‘The Baltimore Waltz’ at Rep Stage

Something is undeniably right about a play that keeps you chuckling all evening then sends you off with a lump in your throat. That, in a nutshell, is Paula Vogel’s The Baltimore Waltz, now opening another sterling theater season at Rep Stage in Howard County.

L to R: Sasha Olinick (The Third Man), Michelle Eugene (Anna), and Ben Cunis (Carl). Photo by Photo by Katie Simmons-Barth.
L to R: Sasha Olinick (The Third Man), Michelle Eugene (Anna), and Ben Cunis (Carl). Photo by Katie Simmons-Barth.

Vogel wrote the play in response to her brother’s death from AIDS in 1988. But the work, which won an off-Broadway Obie as Best New American Play in 1992, is more a repudiation of reality than an attempt to mirror it.

Like most gifts, it is better when you unwrap it yourself. Suffice it to say that Vogel finds quirky ways to reveal her story — beginning with a truly wacky prognosis of doom delivered by a physician who might have wandered in from a book by Lewis Carroll.

At Rep Stage the dizzying doc is played by the returning Sasha Olinick, who gets to wear many hats in the course of the evening. Not the least of these is the famous wide-brimmed hat that Orson Welles wore as Harry Lime in Carole Reed’s The Third Man — an earlier tale of naïve pilgrims trying to unravel a mystery in a ravaged landscape.

The mystery, in this case, is symbolized by a stuffed bunny that has been smuggled out of brother Carl’s childhood more or less unscathed. Now it must be smuggled across Europe toward a rendezvous with an enigmatic spy who promises a miracle cure for that fatal disease.


Does the stuffed animal represent vulnerability? danger? security? No matter. Vogel uses it as a symbol of her pilgrims’ innocence. They bear no responsibility at all for the consequences with which they now struggle. Even the disease itself, something identified as ATD (Acquired Toilet Disease), has been contracted via the first and most basic of toddler skills.

Carl’s sister Anna makes sure that the disease is not passed from person to person, for she has an agenda all her own for her and Carl’s getaway trip to Europe. You will find her agenda in the Erica Jong index under “zipper.” It amounts to a bed-hopping, whirlwind tour with a series of heavily accented waiters, porters, revolutionaries, and one very odd Dutch hero.

Michelle Eugene stars as Anna, who narrates and picks her way across the ever-rising barricades of nonsense in her own no-nonsense fashion. There is little that is coy or particularly erotic about human lust, according to Vogel, and Eugene reflects that. She approaches each liaison as no more than a way station on Anna’s journey to regain control in a strange world conducted largely in foreign tongues.

As the third and final member of the Rep cast, Ben Cunis gives a natural and unforced performance as Anna’s brother Carl. Cunis allows the audience to project upon him rather than to burden him with pronounced personality traits. We know he can be playful and generous with his sister, but he is also prone to peevishness, as when he stomps off a job with defiant gestures at his boss or halts a slide show when the images don’t match his poetic descriptions.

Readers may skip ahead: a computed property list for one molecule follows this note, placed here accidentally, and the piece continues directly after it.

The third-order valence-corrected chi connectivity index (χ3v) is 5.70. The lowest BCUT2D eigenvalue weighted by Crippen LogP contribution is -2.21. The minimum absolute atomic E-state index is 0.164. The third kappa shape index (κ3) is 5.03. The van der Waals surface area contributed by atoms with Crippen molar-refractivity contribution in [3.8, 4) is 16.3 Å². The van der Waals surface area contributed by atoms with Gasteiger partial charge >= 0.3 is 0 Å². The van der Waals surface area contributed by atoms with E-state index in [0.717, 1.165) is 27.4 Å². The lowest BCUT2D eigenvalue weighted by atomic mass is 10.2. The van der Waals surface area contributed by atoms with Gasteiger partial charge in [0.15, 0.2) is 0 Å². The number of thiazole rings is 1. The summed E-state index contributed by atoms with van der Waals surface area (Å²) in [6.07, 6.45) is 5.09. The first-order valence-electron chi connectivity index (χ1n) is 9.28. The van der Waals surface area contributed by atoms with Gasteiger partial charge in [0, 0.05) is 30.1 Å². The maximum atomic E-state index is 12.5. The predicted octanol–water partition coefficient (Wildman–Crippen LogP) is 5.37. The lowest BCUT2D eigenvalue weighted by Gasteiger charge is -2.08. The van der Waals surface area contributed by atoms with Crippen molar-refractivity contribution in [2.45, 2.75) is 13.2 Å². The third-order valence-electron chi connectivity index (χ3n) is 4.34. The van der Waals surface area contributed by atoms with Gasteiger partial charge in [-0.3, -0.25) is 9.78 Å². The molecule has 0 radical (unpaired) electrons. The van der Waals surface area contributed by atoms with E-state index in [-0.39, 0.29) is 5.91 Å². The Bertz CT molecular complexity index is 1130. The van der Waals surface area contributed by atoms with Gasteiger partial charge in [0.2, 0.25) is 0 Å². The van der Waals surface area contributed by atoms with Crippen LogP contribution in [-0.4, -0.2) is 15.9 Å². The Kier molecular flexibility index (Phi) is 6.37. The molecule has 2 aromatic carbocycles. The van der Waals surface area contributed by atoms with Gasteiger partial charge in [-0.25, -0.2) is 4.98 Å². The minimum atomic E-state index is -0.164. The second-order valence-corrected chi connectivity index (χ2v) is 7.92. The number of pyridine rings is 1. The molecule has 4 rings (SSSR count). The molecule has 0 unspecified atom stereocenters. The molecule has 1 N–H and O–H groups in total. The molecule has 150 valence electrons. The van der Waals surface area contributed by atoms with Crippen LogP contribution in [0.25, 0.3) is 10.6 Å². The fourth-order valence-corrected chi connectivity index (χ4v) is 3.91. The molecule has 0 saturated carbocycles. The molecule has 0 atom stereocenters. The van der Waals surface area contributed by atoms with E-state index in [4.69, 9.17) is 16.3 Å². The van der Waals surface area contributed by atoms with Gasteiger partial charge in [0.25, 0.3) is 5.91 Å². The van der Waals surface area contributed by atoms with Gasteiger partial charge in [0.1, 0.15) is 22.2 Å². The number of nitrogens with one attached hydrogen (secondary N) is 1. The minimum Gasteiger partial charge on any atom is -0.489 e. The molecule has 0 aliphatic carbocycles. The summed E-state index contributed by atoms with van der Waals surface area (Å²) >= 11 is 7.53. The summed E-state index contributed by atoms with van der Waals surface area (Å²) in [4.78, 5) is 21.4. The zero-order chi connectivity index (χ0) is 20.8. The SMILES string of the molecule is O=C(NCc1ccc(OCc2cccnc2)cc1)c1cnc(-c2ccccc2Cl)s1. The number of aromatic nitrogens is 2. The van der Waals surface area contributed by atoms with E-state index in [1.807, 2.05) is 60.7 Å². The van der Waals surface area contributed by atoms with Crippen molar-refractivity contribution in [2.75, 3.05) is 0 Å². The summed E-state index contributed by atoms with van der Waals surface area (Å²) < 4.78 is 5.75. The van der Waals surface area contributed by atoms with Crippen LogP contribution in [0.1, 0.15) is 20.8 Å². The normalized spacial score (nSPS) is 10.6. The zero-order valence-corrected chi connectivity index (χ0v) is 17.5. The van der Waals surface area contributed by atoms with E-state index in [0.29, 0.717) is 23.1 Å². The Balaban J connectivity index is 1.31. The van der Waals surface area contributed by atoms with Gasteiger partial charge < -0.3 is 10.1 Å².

Director Suzanne Beal has assembled a dandy cast, although on opening night they had yet to completely click as an ensemble. One senses unlocked depths of humor and pathos in the rushed interchanges, and some missed opportunities for theatrical poetry beyond the burlesque.

Michelle Eugene (Anna) and Sasha Olinick (The Third Man). Photo by Photo by Katie Simmons-Barth.
Michelle Eugene (Anna) and Sasha Olinick (The Third Man). Photo by Katie Simmons-Barth.

Still and all, this is a fine introduction to Vogel’s intriguing play, and it should become even finer as the run proceeds.

The foreboding set by Scenic Designer Collin Ranney consists of two towering institutional walls separated by a theatrical curtain, with a hanging footbridge up above for that iconic meeting with Harry Lime.

Lighting design by Marianne Meadows and sound design by William K. D’Eugenio help us follow along on a trip that is always more metaphorical than representational.

The Baltimore Waltz may be a shade glib for veteran drama-lovers, but those who enjoy ‘tripping the light fantastic’ should find that Rep Stage has gotten its season off on the right foot.

Running Time: About 90 minutes, with no intermission.

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The Baltimore Waltz plays through September 13, 2015 plays at Rep Stage in the Studio Theatre of the Horowitz Visual and Performing Arts Center at Howard Community College — 10901 Little Patuxent Parkway, in Columbia, MD. For tickets, call the box office at (443) 518-1500, or purchase them online.


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John Harding
Born and raised in Los Angeles under the Hollywood sign, John Harding is an award-winning arts writer and editor. From 1982 on, he covered D.C. and Maryland theater for Patuxent Publishing, and served as arts editor for the Baltimore Sun Media Group until 2012. A past chair of the Howard County Poetry and Literature Society, he co-hosted a long-running cable-TV cultural affairs program. Also known for his novels as John W. Harding, his newest book is “The Designated Virgin: A Novel of the Movies,” published by Pulp Hero Press. It and an earlier novel, “The Ben-Hur Murders: Inside the 1925 'Hollywood Games,'” grew out of his lifelong love of early Hollywood lore.


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